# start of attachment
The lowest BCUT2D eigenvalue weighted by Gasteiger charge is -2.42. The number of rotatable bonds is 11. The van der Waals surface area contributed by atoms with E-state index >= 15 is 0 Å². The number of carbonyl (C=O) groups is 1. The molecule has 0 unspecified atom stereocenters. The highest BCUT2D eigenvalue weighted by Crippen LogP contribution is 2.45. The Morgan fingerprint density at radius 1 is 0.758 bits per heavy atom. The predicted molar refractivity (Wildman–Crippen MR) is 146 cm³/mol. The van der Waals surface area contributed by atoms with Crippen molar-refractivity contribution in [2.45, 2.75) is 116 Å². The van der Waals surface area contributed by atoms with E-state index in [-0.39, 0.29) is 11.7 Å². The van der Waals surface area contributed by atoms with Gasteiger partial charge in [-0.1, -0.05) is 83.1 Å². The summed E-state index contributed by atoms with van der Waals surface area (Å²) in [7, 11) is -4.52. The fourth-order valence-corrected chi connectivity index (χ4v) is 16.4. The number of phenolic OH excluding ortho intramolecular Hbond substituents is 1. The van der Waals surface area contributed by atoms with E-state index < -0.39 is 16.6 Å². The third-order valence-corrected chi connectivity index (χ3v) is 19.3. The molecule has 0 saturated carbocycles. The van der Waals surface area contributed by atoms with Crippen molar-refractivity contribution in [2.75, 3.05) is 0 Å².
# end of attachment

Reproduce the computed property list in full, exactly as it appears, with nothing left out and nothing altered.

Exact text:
The lowest BCUT2D eigenvalue weighted by Gasteiger charge is -2.42. The number of rotatable bonds is 11. The van der Waals surface area contributed by atoms with E-state index >= 15 is 0 Å². The number of carbonyl (C=O) groups is 1. The molecule has 0 unspecified atom stereocenters. The highest BCUT2D eigenvalue weighted by Crippen LogP contribution is 2.45. The Morgan fingerprint density at radius 1 is 0.758 bits per heavy atom. The predicted molar refractivity (Wildman–Crippen MR) is 146 cm³/mol. The van der Waals surface area contributed by atoms with Crippen molar-refractivity contribution in [2.45, 2.75) is 116 Å². The van der Waals surface area contributed by atoms with E-state index in [-0.39, 0.29) is 11.7 Å². The van der Waals surface area contributed by atoms with Gasteiger partial charge in [-0.1, -0.05) is 83.1 Å². The summed E-state index contributed by atoms with van der Waals surface area (Å²) in [7, 11) is -4.52. The fourth-order valence-corrected chi connectivity index (χ4v) is 16.4. The number of phenolic OH excluding ortho intramolecular Hbond substituents is 1. The van der Waals surface area contributed by atoms with E-state index < -0.39 is 16.6 Å². The third-order valence-corrected chi connectivity index (χ3v) is 19.3. The molecule has 0 saturated carbocycles. The van der Waals surface area contributed by atoms with Crippen molar-refractivity contribution in [2.75, 3.05) is 0 Å².